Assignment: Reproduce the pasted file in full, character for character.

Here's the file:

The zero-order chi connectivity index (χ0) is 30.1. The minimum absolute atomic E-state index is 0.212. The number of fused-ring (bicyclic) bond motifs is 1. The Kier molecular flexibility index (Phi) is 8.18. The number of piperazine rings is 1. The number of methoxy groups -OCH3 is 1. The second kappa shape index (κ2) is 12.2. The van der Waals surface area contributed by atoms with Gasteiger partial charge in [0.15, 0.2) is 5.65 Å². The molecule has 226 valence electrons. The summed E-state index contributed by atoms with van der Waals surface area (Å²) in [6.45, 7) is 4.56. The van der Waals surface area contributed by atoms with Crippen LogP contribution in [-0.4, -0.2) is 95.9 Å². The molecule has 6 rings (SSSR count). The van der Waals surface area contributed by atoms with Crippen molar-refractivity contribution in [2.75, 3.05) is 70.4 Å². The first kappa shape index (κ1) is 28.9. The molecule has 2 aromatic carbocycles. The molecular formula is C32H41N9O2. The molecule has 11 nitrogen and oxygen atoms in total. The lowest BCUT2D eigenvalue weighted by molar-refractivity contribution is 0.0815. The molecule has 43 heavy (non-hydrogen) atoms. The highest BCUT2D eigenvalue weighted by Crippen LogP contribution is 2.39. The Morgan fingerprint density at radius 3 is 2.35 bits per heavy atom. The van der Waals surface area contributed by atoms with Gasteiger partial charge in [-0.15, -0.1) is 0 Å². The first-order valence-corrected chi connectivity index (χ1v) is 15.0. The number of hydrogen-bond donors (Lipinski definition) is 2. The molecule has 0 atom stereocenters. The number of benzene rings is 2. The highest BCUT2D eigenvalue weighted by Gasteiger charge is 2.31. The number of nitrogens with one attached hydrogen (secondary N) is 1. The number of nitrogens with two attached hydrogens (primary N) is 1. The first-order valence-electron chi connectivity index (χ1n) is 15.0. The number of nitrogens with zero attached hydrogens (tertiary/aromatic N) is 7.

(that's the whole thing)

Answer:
The zero-order chi connectivity index (χ0) is 30.1. The minimum absolute atomic E-state index is 0.212. The number of fused-ring (bicyclic) bond motifs is 1. The Kier molecular flexibility index (Phi) is 8.18. The number of piperazine rings is 1. The number of methoxy groups -OCH3 is 1. The second kappa shape index (κ2) is 12.2. The van der Waals surface area contributed by atoms with Gasteiger partial charge in [0.15, 0.2) is 5.65 Å². The molecule has 226 valence electrons. The summed E-state index contributed by atoms with van der Waals surface area (Å²) in [6.45, 7) is 4.56. The van der Waals surface area contributed by atoms with Crippen LogP contribution in [-0.4, -0.2) is 95.9 Å². The molecule has 6 rings (SSSR count). The van der Waals surface area contributed by atoms with Crippen molar-refractivity contribution in [2.75, 3.05) is 70.4 Å². The first kappa shape index (κ1) is 28.9. The molecule has 2 aromatic carbocycles. The molecular formula is C32H41N9O2. The molecule has 11 nitrogen and oxygen atoms in total. The lowest BCUT2D eigenvalue weighted by molar-refractivity contribution is 0.0815. The molecule has 43 heavy (non-hydrogen) atoms. The highest BCUT2D eigenvalue weighted by Crippen LogP contribution is 2.39. The Morgan fingerprint density at radius 3 is 2.35 bits per heavy atom. The van der Waals surface area contributed by atoms with Gasteiger partial charge in [-0.15, -0.1) is 0 Å². The first-order valence-corrected chi connectivity index (χ1v) is 15.0. The number of hydrogen-bond donors (Lipinski definition) is 2. The molecule has 0 atom stereocenters. The number of benzene rings is 2. The highest BCUT2D eigenvalue weighted by Gasteiger charge is 2.31. The number of nitrogens with one attached hydrogen (secondary N) is 1. The number of nitrogens with two attached hydrogens (primary N) is 1. The first-order valence-electron chi connectivity index (χ1n) is 15.0. The number of nitrogens with zero attached hydrogens (tertiary/aromatic N) is 7.